a continuum of thought

For the past two years I’ve been working on a comic book called ‘Continuum’.

In ‘Continuum’, Albert Einstein takes a young George W. Bush on a journey through space-time and philosophy. Some of the pages were relatively straightforward, until this one – page 100. Page 100 shows many of the key figures who shaped different aspects of the modern worldview. This page has to date taken about 2 months. Each pose animates into the one following. Hefty research was required to select the characters – and when a new figure was added, this occasionally necessitated altering the poses of the figures before and after (one reason why this page took so long to complete).

Be sure to click on the image to see the full size version. Your browser may show you a magnifying glass. Again, be sure to click on the magnifying glass to zoom in to 100%.

a continuum of thought

Some close ups of the different sections of the continuum. Again, click to see the image full size, or you’re going to miss the details.

Row 1:

a continuum of thought - row 1

The figures above represent: Indus Valley; Sumeria and China (all ~3300 BC); Pythagoras (570–495 BC); Socrates (469–399 BC); Plato (423–348 BC); Aristotle (384–322 BC); Ptolemy (90–168 AD); Plotinus (204–270); Augustine (354–430); Aryabhata (476–550); Al Farabi (872-951); Al Hazen (965-1040); Al Ma’arri (973-1058); Avicenna (980-1037).

Row 2:

a continuum of thought - row 2

The figures above represent Avicenna (980-1037); Al Ghazali (1058–1111); Averroes (1126–1198); Maimonides (1135-1204); Grosseteste (1175–1253); Roger Bacon (1214–1294); Aquinas (1225–1274); Ockham (1288–1348); Ibn Khaldun (1332-1406); Copernicus (1473–1543); Francis Bacon (1561-1626); Galileo (1564–1642); Kepler (1571-1630); Descartes (1596–1650).

Row 3:

a continuum of thought - row 3

The figures above represent Descartes (1596–1650); Locke (1632–1704); Spinoza (1632–1677); Newton (1642–1727); Leibniz (1646–1716); Berkeley (1685–1753); Voltaire (1694–1778); Hume (1711–1776); Kant (1724–1804); Hegel (1770–1831); Mill (1806–1873); Darwin (1809–1882).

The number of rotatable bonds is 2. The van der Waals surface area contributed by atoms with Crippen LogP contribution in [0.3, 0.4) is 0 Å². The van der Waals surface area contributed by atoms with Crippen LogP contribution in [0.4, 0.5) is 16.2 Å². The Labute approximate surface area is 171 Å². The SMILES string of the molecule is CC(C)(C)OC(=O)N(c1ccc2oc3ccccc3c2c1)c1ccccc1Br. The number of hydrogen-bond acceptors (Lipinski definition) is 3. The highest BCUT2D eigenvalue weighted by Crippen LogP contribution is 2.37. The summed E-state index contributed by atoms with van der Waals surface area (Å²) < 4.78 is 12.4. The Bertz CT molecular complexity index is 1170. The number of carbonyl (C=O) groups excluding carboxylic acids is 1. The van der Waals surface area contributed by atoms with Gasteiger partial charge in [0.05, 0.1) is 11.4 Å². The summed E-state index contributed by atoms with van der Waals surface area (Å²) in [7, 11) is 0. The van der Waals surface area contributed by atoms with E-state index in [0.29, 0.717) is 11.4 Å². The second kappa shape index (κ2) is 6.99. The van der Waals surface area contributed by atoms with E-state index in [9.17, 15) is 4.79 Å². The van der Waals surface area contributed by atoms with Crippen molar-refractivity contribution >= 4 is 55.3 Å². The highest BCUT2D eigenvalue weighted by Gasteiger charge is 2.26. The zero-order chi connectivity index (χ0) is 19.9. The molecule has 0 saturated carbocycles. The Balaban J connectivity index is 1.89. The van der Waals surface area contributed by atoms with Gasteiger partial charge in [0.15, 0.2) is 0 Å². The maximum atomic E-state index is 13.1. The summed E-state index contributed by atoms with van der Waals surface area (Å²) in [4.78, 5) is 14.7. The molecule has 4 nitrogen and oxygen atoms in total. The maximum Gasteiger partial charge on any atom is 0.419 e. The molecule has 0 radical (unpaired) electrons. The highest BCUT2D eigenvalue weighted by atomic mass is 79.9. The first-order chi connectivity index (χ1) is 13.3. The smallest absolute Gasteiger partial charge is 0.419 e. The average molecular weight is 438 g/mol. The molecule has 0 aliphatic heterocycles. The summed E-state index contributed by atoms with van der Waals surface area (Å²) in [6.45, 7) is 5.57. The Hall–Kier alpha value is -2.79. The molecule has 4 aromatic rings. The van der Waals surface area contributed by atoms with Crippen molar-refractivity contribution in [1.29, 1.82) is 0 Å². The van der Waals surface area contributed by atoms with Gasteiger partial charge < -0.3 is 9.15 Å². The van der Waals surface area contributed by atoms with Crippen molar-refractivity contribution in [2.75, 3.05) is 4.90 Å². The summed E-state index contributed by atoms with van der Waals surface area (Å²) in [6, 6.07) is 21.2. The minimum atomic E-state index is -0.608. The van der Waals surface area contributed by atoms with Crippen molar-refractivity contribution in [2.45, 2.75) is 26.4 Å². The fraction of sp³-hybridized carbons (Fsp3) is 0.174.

a continuum of thought - row 4

The figures above represent Darwin (1809–1882); Nietzsche (1844–1900); Freud (1856–1939); Husserl (1859–1938); Whitehead (1861–1947); Curie (1867–1934); Russell (1872–1970); Jung (1875–1961); Einstein (1879–1955); Korzybski (1879–1950); Eddington (1882–1944).

a continuum of thought - row 5

The figures above represent Eddington (1882–1944); Eddington (1882–1944); Bohr (1885–1962); Schrodinger (1887–1961); Wittgenstein (1889–1951); Heisenberg (1901–1976); Karl Popper (1902–1994); Von Neumann (1903–1957);
Godel (1906-1978); Franklin (1920-1958); Mandelbrot (1924-2010); Sheldrake(1942-).

I’m very happy with about 1/4 of the figures (design and pose), there are a couple that have given me nothing but trouble. But 2-3 months on this one page is more than enough, so I’m calling this one done, and moving on to page 101.

Here’s a preview sketch for page 101. The previous figures are now seen, marching up a spiral tower, a patchwork of architecture and technology from the source cultures:

continuum tower

I expect page 101 to take approximately another 2 months of solid work.

Continuum is inspired by Chapter 4 of Carroll Quigley’s book ‘Evolution of Civilisations’, in which he describes the principle of a continuum, and how it applies to history, not just the electromagnetic spectrum. The implications of ‘Continuum’ will take the reader into areas often covered by General Semantics and Semiotics…how humans create arbitrary labels for an irrational reality, then confuse those labels with reality itself.

The potential audience for ‘Continuum’ is in the low hundreds; it’s painful to know that so much work is sunk into a project that will never find an audience of any real size. We live in a world where Kony2012, Solar roads, and other patent nonsense grabs hold of peoples’ attention; material like this won’t. Nevertheless, if you like what you see on this site, this is me asking you to share it with anyone who may be interested.